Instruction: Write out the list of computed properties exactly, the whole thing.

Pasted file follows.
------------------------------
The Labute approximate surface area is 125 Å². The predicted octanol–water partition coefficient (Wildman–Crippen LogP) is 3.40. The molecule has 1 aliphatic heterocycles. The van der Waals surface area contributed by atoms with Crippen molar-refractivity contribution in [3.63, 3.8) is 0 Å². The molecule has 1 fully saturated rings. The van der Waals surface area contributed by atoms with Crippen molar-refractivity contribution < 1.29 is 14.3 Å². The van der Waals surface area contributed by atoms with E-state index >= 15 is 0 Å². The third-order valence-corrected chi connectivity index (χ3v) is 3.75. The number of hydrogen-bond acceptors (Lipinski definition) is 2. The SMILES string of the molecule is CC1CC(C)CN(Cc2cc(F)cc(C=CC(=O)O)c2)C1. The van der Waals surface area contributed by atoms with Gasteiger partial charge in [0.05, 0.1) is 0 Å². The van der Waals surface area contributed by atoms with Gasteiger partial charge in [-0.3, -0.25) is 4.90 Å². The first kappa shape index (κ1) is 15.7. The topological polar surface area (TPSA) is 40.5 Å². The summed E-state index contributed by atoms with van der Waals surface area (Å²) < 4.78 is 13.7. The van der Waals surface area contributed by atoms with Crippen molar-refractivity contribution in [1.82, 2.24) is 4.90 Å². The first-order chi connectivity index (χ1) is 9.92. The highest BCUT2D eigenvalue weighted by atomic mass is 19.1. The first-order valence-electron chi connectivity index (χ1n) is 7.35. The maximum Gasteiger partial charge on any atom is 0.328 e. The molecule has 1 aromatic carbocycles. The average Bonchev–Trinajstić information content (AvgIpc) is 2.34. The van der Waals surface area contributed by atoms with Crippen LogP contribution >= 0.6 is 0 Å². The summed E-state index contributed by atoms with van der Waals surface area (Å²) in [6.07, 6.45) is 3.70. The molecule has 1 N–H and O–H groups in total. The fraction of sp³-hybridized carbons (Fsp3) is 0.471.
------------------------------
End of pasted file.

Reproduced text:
The Labute approximate surface area is 125 Å². The predicted octanol–water partition coefficient (Wildman–Crippen LogP) is 3.40. The molecule has 1 aliphatic heterocycles. The van der Waals surface area contributed by atoms with Crippen molar-refractivity contribution in [3.63, 3.8) is 0 Å². The molecule has 1 fully saturated rings. The van der Waals surface area contributed by atoms with Crippen molar-refractivity contribution < 1.29 is 14.3 Å². The van der Waals surface area contributed by atoms with E-state index >= 15 is 0 Å². The third-order valence-corrected chi connectivity index (χ3v) is 3.75. The number of hydrogen-bond acceptors (Lipinski definition) is 2. The SMILES string of the molecule is CC1CC(C)CN(Cc2cc(F)cc(C=CC(=O)O)c2)C1. The van der Waals surface area contributed by atoms with Gasteiger partial charge in [0.05, 0.1) is 0 Å². The van der Waals surface area contributed by atoms with Gasteiger partial charge in [-0.3, -0.25) is 4.90 Å². The first kappa shape index (κ1) is 15.7. The topological polar surface area (TPSA) is 40.5 Å². The summed E-state index contributed by atoms with van der Waals surface area (Å²) < 4.78 is 13.7. The van der Waals surface area contributed by atoms with Crippen molar-refractivity contribution in [1.82, 2.24) is 4.90 Å². The first-order chi connectivity index (χ1) is 9.92. The highest BCUT2D eigenvalue weighted by atomic mass is 19.1. The first-order valence-electron chi connectivity index (χ1n) is 7.35. The maximum Gasteiger partial charge on any atom is 0.328 e. The molecule has 1 aromatic carbocycles. The average Bonchev–Trinajstić information content (AvgIpc) is 2.34. The van der Waals surface area contributed by atoms with Crippen LogP contribution >= 0.6 is 0 Å². The summed E-state index contributed by atoms with van der Waals surface area (Å²) in [6.07, 6.45) is 3.70. The molecule has 1 N–H and O–H groups in total. The fraction of sp³-hybridized carbons (Fsp3) is 0.471.